LITTLETON, Colo. -- The events of 9/11 altered forever the way the American public approached air travel. Some two years earlier, the shootings at Columbine High School similarly changed the American approach to education.
Beginning April 20, 1999, at 11:19 at Columbine High School, things also changed forever. Issues of school safety and security for students, parents, teachers, administrators and law enforcement were fundamentally altered in just under an hour. History lists 34 victims, 13 dead and 21 injured. In reality, the entire public school system of the United States was, to an extent, victimized by the actions of Eric Harris and Dylan Klebold.
Assuredly there were public school shootings prior to Columbine, and there have been several since. But unless you were directly connected to the incident in some fashion, you likely don’t remember the location, school or perpetrator. Even among professional educators, this tends to be the case. Columbine was different.
One of the worst acts of violence in a public school in the U.S. could have been ever so much worse. What ended up as a school shooting was planned as a major explosives attack with dozens of devices followed by shootings. The failure of the explosive devices kept the numbers of injured and dead in the dozens and not the hundreds.
The incident at Columbine challenged our perceptions of school violence on so many levels. On the most basic level, Columbine High School looked like any of several thousand suburban high schools across the United States. The comfortable, for many, stereotype of the economically depressed, inner-city urban, ethnic school as the focus of school violence no longer applied. The potential for shootings at any school anywhere had come home with a vengeance.
In the weeks and months following the incident at Columbine, as more and more information became available, schools and law enforcement began to revamp their procedures to meet the new reality. The late ’50s and early ’60s Cold War culture gave schools the “duck and cover” drill. The new reality gave schools the term “lockdown,” and the attendant procedure became as common as the monthly fire drill.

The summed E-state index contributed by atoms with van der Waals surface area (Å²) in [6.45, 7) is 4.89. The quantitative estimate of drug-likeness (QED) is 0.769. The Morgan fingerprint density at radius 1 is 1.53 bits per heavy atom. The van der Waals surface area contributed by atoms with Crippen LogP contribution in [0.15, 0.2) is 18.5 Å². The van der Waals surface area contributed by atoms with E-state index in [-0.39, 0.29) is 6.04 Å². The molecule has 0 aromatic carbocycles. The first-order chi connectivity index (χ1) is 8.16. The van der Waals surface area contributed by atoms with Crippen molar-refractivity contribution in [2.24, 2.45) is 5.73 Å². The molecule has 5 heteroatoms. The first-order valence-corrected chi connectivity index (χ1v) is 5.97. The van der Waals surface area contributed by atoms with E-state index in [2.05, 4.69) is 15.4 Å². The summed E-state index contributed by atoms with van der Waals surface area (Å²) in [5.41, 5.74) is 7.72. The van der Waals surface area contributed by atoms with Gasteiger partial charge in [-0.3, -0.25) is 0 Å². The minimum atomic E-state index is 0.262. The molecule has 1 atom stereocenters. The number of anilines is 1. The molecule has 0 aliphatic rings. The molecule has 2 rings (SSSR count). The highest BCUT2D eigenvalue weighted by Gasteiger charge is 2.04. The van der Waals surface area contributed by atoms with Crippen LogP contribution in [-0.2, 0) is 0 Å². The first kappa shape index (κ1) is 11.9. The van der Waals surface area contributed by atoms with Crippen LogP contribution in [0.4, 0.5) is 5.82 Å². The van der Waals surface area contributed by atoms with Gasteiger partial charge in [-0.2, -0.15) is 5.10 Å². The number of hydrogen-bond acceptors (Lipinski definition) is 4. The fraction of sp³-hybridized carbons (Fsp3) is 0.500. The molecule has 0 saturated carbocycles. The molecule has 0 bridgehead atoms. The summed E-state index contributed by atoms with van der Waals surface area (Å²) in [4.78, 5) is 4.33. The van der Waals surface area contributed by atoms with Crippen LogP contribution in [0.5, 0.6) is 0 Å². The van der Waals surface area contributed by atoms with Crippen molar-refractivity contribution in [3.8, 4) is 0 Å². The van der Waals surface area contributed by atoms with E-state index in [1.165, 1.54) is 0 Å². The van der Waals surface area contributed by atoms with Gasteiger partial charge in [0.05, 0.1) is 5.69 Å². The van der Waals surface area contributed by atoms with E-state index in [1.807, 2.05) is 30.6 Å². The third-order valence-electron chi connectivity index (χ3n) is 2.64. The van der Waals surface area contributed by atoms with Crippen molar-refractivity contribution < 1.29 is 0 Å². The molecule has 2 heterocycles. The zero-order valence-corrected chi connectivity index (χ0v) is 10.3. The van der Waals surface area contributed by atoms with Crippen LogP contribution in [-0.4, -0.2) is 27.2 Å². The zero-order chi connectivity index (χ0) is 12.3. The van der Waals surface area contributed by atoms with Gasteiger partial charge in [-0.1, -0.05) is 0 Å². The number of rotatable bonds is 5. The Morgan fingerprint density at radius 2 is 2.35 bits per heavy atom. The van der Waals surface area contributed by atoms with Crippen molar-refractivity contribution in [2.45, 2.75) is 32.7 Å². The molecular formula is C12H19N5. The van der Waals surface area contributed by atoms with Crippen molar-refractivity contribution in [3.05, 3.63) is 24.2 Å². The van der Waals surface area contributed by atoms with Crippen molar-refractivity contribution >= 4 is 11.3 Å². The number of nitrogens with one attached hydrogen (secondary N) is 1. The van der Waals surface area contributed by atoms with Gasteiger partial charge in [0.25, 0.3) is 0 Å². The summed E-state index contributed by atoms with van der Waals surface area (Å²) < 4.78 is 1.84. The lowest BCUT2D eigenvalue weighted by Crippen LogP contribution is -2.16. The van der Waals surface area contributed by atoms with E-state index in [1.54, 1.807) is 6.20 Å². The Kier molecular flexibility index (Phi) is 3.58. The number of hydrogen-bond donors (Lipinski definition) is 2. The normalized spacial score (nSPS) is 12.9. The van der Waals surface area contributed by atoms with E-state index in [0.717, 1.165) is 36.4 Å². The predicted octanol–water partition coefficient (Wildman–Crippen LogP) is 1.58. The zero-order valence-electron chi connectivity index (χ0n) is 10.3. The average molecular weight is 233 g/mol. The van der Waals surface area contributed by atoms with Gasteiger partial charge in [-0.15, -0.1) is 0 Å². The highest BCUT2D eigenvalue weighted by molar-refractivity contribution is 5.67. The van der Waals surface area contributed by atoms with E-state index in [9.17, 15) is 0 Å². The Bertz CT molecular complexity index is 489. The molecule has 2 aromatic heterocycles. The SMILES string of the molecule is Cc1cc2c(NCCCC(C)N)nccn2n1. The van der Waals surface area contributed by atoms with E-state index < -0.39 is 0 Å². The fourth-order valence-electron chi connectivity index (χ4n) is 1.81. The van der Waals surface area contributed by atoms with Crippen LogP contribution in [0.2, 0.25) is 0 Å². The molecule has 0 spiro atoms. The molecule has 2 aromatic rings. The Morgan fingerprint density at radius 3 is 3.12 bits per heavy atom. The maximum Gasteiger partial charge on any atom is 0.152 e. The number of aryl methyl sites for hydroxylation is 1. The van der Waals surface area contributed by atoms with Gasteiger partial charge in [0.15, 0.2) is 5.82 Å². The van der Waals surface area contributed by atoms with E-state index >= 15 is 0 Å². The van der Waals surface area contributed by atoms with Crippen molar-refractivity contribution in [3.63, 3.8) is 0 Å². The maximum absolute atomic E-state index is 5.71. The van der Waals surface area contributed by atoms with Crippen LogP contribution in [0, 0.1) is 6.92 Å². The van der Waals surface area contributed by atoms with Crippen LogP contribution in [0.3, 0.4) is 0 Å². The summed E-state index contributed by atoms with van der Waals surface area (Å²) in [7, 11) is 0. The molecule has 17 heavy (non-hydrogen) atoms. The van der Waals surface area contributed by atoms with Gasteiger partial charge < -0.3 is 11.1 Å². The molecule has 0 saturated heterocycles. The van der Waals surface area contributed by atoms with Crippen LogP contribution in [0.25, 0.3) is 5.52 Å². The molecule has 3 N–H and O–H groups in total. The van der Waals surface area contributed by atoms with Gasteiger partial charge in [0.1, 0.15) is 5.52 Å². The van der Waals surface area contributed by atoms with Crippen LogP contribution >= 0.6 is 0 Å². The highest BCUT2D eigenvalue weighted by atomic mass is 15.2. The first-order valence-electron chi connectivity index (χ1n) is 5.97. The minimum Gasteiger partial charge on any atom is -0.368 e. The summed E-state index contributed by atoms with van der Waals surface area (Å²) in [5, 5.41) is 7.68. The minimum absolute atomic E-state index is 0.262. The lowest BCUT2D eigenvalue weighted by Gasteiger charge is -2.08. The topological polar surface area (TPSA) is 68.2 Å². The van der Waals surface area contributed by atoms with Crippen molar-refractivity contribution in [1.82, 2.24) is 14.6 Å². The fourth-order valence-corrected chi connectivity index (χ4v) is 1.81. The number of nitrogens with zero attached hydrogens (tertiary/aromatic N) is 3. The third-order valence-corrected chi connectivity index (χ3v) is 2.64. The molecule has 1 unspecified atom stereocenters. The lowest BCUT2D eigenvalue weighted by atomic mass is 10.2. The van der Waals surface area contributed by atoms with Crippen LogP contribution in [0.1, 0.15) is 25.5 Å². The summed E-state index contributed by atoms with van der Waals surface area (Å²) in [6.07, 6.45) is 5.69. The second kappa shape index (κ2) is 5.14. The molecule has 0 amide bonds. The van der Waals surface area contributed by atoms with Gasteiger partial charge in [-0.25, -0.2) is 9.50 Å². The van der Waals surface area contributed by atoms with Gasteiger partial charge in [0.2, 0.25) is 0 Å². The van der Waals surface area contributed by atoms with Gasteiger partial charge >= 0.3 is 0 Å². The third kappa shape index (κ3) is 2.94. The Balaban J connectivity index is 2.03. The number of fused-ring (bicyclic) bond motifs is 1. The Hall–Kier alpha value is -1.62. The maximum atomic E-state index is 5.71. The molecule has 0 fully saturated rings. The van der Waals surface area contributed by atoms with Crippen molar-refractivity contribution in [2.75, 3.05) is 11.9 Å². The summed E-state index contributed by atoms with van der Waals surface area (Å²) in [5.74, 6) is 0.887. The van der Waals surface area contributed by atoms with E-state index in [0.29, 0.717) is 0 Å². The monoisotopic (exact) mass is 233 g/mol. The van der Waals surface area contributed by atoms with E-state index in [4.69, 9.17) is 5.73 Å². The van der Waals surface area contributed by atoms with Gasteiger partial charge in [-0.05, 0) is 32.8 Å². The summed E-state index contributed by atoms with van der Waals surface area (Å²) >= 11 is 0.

Faculty and staff training have become critical in increasing student safety. Tac*one, a school security and training firm, says, “It is no secret that the actions of school faculty during a critical incident will save more lives than responding law enforcement officers. Statistically once the shooting starts a life is taken every 15 seconds. It is imperative school faculty act quickly when implementing their response.”
Schools all over the United States began to budget for increased training, the upgrade of their physical security infrastructure and the addition of security personnel, diverting badly needed funding from other educational needs.
Officer.com, a law enforcement publication, reports the following law enforcement tactical change from the past: “By now, the majority of law enforcement departments in the United States train for the Active School Shooter scenario. The law enforcement community has realized that this scenario is the Patrol Officer's responsibility. The burden can no longer be passed to a Specialized Weapons and Tactics Unit. Patrol officers must engage the threat with force on force response.”
The Los Angeles Sheriff’s Office reports this change in tactics in its training materials:
“Traditional Deployment to an Active Shooter Event
"Upon Patrol Deputies arrival at the scene …
"Secure the Perimeter.
"Gather Information/Help Victims.
"Wait for S.E.B. to arrive. Unfortunately in situations such as Columbine this precedent failed.
"Rapid Deployment to an Active Shooter Event
"New Tactic used by Law Enforcement.
"Upon Patrol Officers arrival at the scene.
"Enter the area / building as fast as possible.
"Sole objective is to neutralize the hostile threat with the least amount of force possible.
"Turn scene over to Special Weapons Team when they arrive.”
Parents and students were impacted as well. The addition of security measures like single point entry, video surveillance, electronic access control, metal detectors, visitor management and tracking systems and increased law enforcement and security personnel presence has given our schools a bit of the appearance of an armed camp.
Convenience and security are often polar opposites. The more convenient a school or classroom is, the less secure it will be. The unfortunate truth is we don’t educate our kids in Mayberry anymore. Convenience and the warm, open environment of the schools of the past were victims that spring morning in Colorado.
Prudence dictates that schools take these measures to help assure student and staff safety, just as prudence dictates that airports and the government take measures to assure the safety of the flying public. In either case, the efforts are safer but far less comfortable.
Guy Bliesner is a longtime educator, having taught and coached tennis and swimming. He is school safety and security administrator for the Bonneville School District in Idaho Falls, Idaho.